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1st sing 2d pi 3d pi 3d sing a-stems accent accusative action-nouns active added adjectives adverbs anomalous anusvara aorist appears becomes belonging beside Brahmanas character circumflex compounds conjugation consonant corresponding dative declension derivatives desiderative diphthong doubtless dual especially euphonic example external combination feminine final member final vowel formation frequent genitive gerund grammar grammarians guna guna-strengthening guttural Hindu Hindu grammarians imperative imperfect Indra infinitive inflection initial irregular later language lingual masc masculine mute namely nasal neut neuter noun number of roots occur older language once optative palatal participle passive perfect persons plural preceding prefix preposition present present-stem prior member pronominal pronouns quotable rare reduplication rules Sanskrit secondary semivowel sibilant small number sometimes sonant sporadic stem strengthening strong forms subjunctive suffix surd tarn tense tense-stem texts u-vowel union-vowel usually Veda Vedic verb verbal visarga vrddhi weak forms words
Page 16 - The lingual mutes are by all the native authorities denned as uttered with the tip of the tongue turned up and drawn back into the dome of the palate (somewhat as the usual English smooth r is pronounced). They are called by the grammarians murdhanya, literally head-sounds, capitals, cephalics; which term is in many European grammars rendered by 'cerebrals'.
Page 96 - The proper value of the genitive is adjectival; it belongs to and qualifies a noun, designating something relating to the latter in a manner which the nature of the case, or the connection, defines more nearly.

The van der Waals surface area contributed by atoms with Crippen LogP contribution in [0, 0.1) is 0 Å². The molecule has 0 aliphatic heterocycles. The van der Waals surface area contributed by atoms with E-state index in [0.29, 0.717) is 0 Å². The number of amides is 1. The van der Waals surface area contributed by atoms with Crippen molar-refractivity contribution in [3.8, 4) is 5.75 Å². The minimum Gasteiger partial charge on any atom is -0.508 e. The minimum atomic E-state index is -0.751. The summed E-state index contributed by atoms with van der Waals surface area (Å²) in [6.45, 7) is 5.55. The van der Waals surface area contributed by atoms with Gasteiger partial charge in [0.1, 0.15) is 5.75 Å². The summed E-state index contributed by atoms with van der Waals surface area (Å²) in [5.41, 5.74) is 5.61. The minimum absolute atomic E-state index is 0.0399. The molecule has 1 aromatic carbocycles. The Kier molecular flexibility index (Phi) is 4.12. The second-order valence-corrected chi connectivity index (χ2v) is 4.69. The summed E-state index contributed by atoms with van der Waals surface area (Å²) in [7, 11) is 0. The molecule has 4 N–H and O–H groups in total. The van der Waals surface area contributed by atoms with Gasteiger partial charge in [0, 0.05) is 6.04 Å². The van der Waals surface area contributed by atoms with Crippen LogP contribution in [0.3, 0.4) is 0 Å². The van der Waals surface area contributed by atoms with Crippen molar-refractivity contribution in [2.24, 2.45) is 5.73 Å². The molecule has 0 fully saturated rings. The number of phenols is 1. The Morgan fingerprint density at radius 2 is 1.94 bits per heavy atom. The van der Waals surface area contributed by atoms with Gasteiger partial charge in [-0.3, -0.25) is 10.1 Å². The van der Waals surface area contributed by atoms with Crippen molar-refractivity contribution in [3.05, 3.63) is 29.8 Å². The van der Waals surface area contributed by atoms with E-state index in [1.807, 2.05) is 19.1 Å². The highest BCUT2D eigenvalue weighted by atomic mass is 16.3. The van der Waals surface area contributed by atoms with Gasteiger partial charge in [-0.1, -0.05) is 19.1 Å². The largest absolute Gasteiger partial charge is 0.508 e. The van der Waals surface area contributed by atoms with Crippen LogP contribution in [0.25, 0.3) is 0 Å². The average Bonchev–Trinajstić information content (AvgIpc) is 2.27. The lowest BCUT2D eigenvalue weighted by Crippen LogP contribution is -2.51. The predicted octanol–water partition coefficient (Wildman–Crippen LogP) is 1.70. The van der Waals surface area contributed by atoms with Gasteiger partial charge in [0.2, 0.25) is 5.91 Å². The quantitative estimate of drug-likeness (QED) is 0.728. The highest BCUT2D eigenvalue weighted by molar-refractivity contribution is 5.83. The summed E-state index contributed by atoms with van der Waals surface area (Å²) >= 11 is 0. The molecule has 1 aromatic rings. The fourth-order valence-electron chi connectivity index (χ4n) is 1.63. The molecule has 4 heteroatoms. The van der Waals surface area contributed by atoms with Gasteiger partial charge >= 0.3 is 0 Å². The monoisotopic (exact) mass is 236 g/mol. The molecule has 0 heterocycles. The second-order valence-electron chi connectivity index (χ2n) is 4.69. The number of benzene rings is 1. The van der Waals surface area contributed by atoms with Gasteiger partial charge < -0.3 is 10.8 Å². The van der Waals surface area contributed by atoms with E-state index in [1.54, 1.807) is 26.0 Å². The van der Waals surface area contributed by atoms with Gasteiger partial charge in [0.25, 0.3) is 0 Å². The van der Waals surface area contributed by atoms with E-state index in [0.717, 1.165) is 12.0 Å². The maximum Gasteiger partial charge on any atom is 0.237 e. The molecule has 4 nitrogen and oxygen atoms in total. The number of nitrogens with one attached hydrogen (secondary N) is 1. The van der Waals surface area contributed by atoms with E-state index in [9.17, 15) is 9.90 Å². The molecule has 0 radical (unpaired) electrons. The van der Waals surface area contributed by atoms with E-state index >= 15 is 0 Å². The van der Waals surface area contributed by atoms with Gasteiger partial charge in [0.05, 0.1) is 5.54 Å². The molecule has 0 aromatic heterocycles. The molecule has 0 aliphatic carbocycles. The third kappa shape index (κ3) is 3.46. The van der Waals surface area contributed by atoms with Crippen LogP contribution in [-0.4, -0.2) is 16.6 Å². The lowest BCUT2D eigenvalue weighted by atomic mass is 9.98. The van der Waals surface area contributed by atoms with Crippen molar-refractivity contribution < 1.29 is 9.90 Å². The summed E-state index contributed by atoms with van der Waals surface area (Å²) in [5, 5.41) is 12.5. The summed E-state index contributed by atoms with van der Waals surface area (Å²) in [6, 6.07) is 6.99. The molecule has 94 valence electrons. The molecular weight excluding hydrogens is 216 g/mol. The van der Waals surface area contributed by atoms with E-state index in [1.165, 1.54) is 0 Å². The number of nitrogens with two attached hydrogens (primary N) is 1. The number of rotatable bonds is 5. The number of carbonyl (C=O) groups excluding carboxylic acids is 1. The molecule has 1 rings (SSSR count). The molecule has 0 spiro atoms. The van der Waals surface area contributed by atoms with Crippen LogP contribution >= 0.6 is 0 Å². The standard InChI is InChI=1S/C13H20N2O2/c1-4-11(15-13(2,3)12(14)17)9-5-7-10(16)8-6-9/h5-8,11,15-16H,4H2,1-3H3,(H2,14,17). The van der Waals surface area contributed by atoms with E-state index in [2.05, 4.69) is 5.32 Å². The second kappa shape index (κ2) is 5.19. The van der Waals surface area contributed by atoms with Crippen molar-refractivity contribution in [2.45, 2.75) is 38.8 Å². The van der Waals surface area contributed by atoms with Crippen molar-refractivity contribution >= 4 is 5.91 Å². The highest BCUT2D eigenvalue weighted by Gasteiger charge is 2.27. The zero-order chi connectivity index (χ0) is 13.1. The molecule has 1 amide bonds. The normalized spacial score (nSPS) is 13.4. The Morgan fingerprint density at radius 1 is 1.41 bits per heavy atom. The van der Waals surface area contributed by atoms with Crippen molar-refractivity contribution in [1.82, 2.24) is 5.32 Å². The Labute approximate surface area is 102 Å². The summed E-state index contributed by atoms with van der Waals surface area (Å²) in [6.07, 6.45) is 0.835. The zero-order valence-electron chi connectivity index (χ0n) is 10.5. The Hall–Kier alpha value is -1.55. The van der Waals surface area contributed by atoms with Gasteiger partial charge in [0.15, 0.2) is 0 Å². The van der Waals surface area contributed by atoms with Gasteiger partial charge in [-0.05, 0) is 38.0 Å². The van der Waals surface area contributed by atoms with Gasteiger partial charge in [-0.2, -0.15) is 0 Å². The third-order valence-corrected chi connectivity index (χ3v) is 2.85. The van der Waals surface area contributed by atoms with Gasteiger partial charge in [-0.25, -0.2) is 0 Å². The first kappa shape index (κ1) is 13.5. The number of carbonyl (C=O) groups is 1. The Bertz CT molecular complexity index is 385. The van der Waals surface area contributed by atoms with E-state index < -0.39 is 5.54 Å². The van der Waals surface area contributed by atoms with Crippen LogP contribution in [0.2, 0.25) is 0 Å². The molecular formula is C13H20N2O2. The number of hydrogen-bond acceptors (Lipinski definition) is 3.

Page vi - to treat the language throughout as an accented one"; "to cast all statements, classifications, and so on, into a form consistent with the teachings of linguistic science.
Page 225 - ... having a variety of form comparable with that of present-stems. 600. Practically, the present-system is the most prominent and important part of the whole conjugation, since, from the earliest period of the language, its forms are very much more frequent than those of all the other systems together.
Page xiv - ... of Panini's rules (which contain not a little that seems problematical, or even sometimes perverse); to determine what and how much genuine usage he had everywhere as foundation, and what traces may be left in the literature of usages possessing an inherently authorized character, though, unratified by him.
Page 406 - Words are used prepositionally along with all the noun-cases excepting the dative. But in general their office is directive only, determining more definitely, or strengthening, the proper case-use of the noun. Sometimes, however, the caseuse is not easy to trace, and the noun then seems to be more immediately "governed" by the preposition — that is, to have its case-form more arbitrarily determined by its association with the latter.
Page 29 - Is borne up at the higher pitch to the end of the acnte syllable, does not ordinarily drop to grave pitch by an instantaneous movement, but descends by a more or less perceptible slide in the course of the following syllable. No Hindu authority suggests the theory of a middle or intermediate tone for the enclitic, any more than for the independent circumflex. For the most part, the two are identified with one another, in treatment and designation.
Page 87 - ... which that object could be attained. The vocative is not considered and named by the native grammarians as a case like the rest; in this work, it will be given in the singular (where alone it is ever distinguished from the nominative otherwise than by accent) at the end of the series of cases. A compendious statement of the uses of the cases is given in the following paragraphs: 267. Uses of the Nominative. The nominative is the case of the subject of the sentence, and of any word qualifying...
Page 198 - Voice. There are (as in Greek) two voices, active and middle, distinguished by a difference in the personal endings. This distinction is a pervading one: there is no active personal form which does not have its corresponding middle, and vice versa; and it is extended also in part to the participles (but not to the infinitive).